The next great American golfer is a mantle to terrify the vast majority but it has always sat easily on the slim shoulders of the nerveless Collin Morikawa.
The 23-year-old Californian confirmed his fitness for the title with a thrilling victory in the 102nd USPGA Championship at Harding Park on Sunday over the luckless Englishman Paul Casey, who shot 66 and hardly put a foot wrong.
A thrilling day’s golf deserved to be decided on a stroke of genius and it came from the undemonstrative Morikawa at the driveable par-four 16th. There might not be a better stroke played all year than his tee shot that finished 9ft from the hole, and he knocked in the eagle putt.
Morikawa, who shot a faultless, bogey-free 64, only earned his first PGA Tour victory last month and now he has his first major. The only other players to win the PGA so young are Tiger Woods, Jack Nicklaus and Rory McIlroy. Not bad company to keep.
Casey finished joint runner-up by two strokes alongside Dustin Johnson, with a quintet comprising Jason Day, Bryson DeChambeau, Tony Finau, Matt Wolff and Scottie Scheffler a further stroke behind.
The final round got off to an explosive start thanks to – who else? – the irrepressible DeChambeau. Is there any way of keeping him out of the news these days? Not when he has tap-in birdies on the first two holes and two more at the 4th and 7th. Bogeys at the 8th and 9th, however, left him with too much to do.
Who could have foreseen from the grouping of Brooks Koepka and Casey that it would be the man from Surrey who would challenge so hard for the Wanamaker Trophy? This was the 43-year-old’s 64th appearance in a major and, since 2002, no-one has played so many without a win. This was one of those days which make you wonder why he hasn’t contended for more. He played beautifully in his quest to become the first Englishman to win this title in more than a century.
By Casey’s side was John McLaren, the caddie who has done so much to calm his man down on pressure days like this. Casey’s driving was fantastic, but then the rest of his game wasn’t far behind. He ought to have no regrets.
What an extraordinary day, one where so many players had a chance and so many had a share of the lead at some point. One minute you looked at the leaderboard and there was a sole pacemaker and the next there would be a six-way tie. It was a gripping welcome back to major championship golf after 13 long months, and one that showed just what we had been missing.
In addition to Casey, two more Englishmen began the final round right in the thick of contention. Tommy Fleetwood and Justin Rose simply never got going. Fleetwood, indeed, was spilling shots on a day when birdies were the requirement, and slipped to a disappointing 73. Rose’s chance came and went with a double bogey at the 13th but he responded with three birdies in his last four holes for a 67 for seventh place. Ian Poulter recovered from an opening 73 with a final round 69 to sneak inside the top 25.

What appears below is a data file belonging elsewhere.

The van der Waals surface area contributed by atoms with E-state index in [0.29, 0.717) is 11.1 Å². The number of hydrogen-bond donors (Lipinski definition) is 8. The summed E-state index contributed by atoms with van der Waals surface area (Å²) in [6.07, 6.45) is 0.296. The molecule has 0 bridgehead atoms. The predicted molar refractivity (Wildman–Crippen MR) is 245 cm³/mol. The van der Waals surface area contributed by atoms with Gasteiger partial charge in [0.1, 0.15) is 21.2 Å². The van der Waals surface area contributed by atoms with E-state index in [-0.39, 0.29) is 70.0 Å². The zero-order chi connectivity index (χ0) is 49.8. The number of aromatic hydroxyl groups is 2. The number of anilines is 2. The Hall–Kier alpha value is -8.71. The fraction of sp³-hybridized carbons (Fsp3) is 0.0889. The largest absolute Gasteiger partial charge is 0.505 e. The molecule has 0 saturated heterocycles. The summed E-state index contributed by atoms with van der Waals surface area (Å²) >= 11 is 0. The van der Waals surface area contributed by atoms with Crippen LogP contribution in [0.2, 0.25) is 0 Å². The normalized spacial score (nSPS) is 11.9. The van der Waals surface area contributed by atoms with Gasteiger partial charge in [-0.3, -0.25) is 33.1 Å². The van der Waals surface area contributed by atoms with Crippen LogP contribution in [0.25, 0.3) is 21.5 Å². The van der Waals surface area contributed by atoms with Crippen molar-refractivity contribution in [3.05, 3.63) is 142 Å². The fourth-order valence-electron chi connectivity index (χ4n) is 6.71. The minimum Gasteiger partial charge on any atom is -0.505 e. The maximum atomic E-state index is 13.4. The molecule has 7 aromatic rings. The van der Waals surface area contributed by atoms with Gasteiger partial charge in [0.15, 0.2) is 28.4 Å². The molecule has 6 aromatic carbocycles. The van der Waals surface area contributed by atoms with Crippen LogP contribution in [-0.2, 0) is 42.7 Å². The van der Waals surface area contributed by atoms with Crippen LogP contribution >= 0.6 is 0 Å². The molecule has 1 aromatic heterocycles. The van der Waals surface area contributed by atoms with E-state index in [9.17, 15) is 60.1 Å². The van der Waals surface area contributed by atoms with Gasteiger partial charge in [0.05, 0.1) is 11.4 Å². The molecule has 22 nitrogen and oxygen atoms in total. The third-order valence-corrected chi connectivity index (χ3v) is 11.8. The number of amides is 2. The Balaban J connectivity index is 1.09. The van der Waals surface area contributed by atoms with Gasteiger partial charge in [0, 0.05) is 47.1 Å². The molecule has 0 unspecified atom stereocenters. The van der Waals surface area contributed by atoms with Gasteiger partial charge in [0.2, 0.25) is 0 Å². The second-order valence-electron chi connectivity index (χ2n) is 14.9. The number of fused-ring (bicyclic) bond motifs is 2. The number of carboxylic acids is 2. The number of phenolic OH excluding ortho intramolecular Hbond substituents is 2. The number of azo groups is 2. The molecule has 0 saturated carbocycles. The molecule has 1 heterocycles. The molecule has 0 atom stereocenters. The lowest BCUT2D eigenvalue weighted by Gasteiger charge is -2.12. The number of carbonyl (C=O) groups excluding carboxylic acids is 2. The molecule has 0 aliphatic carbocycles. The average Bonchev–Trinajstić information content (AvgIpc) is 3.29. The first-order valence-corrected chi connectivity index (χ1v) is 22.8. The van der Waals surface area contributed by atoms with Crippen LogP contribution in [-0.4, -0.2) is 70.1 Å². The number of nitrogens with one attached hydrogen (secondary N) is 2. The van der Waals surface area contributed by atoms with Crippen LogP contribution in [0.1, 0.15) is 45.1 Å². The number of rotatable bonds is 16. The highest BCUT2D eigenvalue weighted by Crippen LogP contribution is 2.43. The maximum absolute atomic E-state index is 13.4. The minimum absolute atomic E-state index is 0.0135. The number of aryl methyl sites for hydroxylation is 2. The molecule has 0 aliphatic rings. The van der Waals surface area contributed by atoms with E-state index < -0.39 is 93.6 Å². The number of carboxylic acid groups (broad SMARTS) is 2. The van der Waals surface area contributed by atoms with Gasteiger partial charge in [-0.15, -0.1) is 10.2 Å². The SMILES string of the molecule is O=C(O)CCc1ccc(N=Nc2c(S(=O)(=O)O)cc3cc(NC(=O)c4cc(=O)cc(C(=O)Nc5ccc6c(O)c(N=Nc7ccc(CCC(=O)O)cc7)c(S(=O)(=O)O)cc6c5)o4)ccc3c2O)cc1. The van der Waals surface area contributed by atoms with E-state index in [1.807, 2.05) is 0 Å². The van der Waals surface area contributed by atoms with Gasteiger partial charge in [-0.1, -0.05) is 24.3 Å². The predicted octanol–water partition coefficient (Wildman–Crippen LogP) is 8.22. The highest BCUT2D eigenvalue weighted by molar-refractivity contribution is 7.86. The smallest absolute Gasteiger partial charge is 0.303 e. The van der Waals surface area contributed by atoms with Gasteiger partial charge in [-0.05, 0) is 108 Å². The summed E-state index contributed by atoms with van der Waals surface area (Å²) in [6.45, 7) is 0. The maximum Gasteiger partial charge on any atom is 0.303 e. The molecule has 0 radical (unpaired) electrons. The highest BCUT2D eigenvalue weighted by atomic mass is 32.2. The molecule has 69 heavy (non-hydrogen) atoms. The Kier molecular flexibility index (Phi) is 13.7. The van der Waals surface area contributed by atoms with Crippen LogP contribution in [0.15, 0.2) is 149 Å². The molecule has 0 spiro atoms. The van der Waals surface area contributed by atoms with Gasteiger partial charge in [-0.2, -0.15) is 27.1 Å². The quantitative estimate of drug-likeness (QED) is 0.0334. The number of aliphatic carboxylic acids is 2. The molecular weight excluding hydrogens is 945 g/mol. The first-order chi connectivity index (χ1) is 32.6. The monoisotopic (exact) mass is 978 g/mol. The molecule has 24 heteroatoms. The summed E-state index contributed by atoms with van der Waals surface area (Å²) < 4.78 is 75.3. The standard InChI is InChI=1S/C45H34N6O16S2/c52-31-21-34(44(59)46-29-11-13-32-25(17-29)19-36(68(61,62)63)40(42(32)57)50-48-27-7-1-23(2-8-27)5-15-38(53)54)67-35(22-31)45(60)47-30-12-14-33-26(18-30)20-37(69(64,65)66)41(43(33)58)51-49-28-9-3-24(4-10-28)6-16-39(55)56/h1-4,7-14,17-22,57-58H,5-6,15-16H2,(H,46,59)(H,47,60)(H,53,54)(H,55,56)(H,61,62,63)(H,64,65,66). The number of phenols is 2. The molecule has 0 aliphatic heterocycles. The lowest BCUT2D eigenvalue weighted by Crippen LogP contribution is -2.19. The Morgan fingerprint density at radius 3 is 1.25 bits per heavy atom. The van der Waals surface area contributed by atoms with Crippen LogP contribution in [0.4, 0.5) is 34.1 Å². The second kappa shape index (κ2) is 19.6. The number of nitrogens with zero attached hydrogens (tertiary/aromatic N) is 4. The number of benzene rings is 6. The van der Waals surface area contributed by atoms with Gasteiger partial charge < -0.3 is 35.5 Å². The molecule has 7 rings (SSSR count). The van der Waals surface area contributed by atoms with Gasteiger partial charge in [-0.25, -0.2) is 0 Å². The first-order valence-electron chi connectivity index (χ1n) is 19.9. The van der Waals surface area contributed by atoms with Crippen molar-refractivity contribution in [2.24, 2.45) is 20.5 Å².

The biggest surprise of the final round was the complete no-show from Koepka, bidding to become the first man in nearly a century to win this title three years in a row.
Koepka was never a factor from the moment he started with no fewer than four bogeys in his first eight holes. What happened? Perhaps McIlroy put a hex on him. The Northern Irishman accused Koepka of being disrespectful towards third-round leader Dustin Johnson before the final round began. Koepka had applied a few mind games towards his supposed friend Johnson on Saturday night, pointing out the difficulties he’s had in trying to add to his sole major success at the 2016 US Open.
That didn’t sit well with McIlroy. ‘I was sort of taken aback when I heard it,’ said the 31-year-old. ‘I try to respect the fact that everyone out here is a great player. It’s very hard to knock someone who’s won 21 times like DJ, which is three times as many victories as Brooks.’
If only Rory’s golf right now carried as much edge. There was an eagle late on to add a little gloss to a 68, but he finished outside the top 30 following a week when he had 12 bogeys and a triple. No player can hope to contend making that many mistakes.
McIlroy, who has now gone six years without a major victory, appeared none too happy when asked afterwards why his record was poor in comparison to his younger days. ‘I don’t know, maybe I’m just not as good any more,’ he said. ‘I’m trying every single day to get better and I’ve just got to keep persisting.’
A 44-year-old man playing only his third event of the year closed with a final round 67 to finish inside the top 50. Tiger Woods had only one three putt during the week and only one hole where he marked down something worse than a bogey. He also got through the chilly week without any problems with his fused back. He’s hoping to be present when the FedEx Cup play-offs begin in Boston next week.